Given a font size of 40 pixels (not even that big) and a 20 pixels margin on both sides you can get about 13 characters on one line. That’s not a whole lot and there are a lot of words longer than this. “Well then just use hyphens” is the designers answer. Sorry, but no dice. Hyphens are always visible, also on bigger screens. Certainly that is not ideal. “Browsers should auto-hyphen right?” There is actually a CSS spec for this, but it relies on a dictionary and Chrome on desktop does not support auto hyphens. Depending on your page’s language your mileage may vary though. Bottom line: I’ve never seen it work flawlessly across the browser spectrum as of yet.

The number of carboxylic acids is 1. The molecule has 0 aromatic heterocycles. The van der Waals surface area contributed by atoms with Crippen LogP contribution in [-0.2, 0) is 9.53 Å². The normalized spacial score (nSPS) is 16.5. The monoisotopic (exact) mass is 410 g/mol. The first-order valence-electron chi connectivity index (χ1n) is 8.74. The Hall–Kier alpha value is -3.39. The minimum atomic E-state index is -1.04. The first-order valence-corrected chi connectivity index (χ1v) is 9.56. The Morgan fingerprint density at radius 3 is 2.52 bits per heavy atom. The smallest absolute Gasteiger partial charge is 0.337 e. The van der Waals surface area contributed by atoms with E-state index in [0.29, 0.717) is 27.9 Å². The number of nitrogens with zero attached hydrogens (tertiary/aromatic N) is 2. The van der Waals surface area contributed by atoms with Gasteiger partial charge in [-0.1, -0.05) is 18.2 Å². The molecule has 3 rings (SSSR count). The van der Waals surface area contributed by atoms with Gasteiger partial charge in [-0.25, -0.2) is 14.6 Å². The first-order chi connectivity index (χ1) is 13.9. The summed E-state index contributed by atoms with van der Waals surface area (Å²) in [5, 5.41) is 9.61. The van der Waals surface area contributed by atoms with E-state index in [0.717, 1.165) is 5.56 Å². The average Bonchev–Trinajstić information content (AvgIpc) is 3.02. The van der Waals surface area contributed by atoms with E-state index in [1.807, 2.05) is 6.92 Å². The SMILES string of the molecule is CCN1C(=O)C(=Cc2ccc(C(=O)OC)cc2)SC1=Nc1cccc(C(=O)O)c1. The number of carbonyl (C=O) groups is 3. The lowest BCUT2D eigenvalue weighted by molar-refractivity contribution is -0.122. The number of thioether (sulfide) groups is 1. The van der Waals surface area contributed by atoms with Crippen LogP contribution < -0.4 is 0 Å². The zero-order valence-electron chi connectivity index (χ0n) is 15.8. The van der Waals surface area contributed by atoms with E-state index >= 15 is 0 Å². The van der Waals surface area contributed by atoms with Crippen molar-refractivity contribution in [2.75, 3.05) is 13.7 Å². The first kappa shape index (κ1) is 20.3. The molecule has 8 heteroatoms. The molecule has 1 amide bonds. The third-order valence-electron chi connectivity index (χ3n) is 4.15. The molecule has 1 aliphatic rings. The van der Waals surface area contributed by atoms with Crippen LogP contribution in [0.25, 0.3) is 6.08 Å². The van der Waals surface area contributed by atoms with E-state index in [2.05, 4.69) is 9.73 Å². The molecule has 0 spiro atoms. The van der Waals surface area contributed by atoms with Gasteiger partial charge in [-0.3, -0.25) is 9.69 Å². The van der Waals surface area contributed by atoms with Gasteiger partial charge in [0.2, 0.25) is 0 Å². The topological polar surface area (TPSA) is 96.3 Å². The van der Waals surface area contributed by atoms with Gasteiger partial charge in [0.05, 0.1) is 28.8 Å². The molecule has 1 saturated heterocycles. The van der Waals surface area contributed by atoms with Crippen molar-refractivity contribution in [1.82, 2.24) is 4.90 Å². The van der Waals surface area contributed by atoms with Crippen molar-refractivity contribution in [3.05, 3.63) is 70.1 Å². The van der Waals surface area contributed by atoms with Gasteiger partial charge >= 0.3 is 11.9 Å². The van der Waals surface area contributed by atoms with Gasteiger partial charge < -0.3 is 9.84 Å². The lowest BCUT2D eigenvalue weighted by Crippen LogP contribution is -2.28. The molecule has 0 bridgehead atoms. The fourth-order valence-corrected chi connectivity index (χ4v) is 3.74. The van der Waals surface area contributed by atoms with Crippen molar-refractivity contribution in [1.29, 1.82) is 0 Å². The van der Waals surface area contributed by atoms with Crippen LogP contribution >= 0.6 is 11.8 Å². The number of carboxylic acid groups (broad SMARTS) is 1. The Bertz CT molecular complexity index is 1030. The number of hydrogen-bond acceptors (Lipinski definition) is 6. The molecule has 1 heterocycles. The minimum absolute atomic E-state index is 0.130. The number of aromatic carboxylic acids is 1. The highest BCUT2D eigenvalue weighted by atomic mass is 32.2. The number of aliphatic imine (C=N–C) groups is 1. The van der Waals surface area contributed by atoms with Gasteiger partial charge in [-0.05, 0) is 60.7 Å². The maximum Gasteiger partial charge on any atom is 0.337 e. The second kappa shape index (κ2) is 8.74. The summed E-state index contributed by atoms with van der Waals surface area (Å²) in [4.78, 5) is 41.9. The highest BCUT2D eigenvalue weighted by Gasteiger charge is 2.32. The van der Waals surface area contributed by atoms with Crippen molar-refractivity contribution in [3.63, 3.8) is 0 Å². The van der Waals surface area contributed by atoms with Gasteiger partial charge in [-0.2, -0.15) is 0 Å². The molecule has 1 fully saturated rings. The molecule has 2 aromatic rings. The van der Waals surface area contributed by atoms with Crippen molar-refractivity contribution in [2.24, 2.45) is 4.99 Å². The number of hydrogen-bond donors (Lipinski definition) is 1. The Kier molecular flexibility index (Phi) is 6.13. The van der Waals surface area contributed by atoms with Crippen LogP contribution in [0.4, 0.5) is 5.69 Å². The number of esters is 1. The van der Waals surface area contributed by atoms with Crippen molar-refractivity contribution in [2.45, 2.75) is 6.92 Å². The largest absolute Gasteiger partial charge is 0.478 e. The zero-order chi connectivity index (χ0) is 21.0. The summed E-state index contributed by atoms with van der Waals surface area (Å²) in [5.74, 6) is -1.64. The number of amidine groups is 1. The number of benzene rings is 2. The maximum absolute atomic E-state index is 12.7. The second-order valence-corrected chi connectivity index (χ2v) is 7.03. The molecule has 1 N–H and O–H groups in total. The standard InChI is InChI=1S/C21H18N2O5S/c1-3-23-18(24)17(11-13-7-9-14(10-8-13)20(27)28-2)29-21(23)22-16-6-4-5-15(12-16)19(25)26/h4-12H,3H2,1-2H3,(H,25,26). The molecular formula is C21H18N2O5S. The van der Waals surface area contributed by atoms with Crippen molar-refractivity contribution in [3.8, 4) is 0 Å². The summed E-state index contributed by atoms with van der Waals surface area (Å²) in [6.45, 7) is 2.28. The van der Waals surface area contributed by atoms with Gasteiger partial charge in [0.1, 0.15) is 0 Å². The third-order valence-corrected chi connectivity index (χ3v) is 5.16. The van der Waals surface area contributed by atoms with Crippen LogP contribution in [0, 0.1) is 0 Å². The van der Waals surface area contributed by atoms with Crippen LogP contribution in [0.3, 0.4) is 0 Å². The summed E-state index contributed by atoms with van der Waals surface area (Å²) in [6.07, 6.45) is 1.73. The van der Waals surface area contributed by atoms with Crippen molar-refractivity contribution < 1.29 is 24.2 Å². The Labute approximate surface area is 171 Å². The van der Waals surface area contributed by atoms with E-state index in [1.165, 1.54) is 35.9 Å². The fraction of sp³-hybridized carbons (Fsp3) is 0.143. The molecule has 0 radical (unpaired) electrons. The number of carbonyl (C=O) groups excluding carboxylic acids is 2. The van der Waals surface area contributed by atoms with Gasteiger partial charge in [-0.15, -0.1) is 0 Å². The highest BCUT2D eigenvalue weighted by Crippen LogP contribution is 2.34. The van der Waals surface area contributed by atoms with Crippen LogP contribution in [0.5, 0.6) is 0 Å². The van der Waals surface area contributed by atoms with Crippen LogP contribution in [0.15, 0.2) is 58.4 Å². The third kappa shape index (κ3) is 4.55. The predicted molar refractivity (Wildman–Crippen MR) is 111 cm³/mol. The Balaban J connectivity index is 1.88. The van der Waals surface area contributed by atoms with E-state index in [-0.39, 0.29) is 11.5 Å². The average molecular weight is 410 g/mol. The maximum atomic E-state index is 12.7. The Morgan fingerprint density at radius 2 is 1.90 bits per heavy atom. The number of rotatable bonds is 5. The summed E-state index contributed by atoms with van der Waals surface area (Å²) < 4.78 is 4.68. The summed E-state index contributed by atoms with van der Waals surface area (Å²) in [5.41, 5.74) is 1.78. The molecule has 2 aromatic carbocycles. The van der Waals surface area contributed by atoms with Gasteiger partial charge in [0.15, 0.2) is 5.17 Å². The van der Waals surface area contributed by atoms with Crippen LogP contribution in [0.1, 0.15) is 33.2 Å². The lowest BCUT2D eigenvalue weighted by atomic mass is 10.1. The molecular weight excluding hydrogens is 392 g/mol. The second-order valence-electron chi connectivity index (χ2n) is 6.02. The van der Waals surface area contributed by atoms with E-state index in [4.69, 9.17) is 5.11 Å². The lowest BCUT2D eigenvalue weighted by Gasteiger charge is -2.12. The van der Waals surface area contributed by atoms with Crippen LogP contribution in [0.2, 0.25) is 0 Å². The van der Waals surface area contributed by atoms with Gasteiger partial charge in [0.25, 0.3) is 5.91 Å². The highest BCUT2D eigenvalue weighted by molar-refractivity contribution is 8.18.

The answer is, use the hyphen. But only the soft (invisible) one. “So if it’s invisible how do I enter this into my CMS?” I’m bending the rules a bit here by creating a backend dependency, since mutating values is easier to do that way. A Javascript solution could work but I like to keep things separated.

The trick, define a symbol (we use the pipe sign) to use as a hyphen in headings that need to break on narrow screens. Create a separate function to display this property, which does only one thing; replace the symbol with ‘\u00AD’ , a.k.a. the soft hyphen. Resize your viewport and let the magic happen.

Our resulting python code (really simple) and the result look like this.

Python
def soft_hyphenate(string):
    return string.replace('|', u"\u00AD")

Ellipsis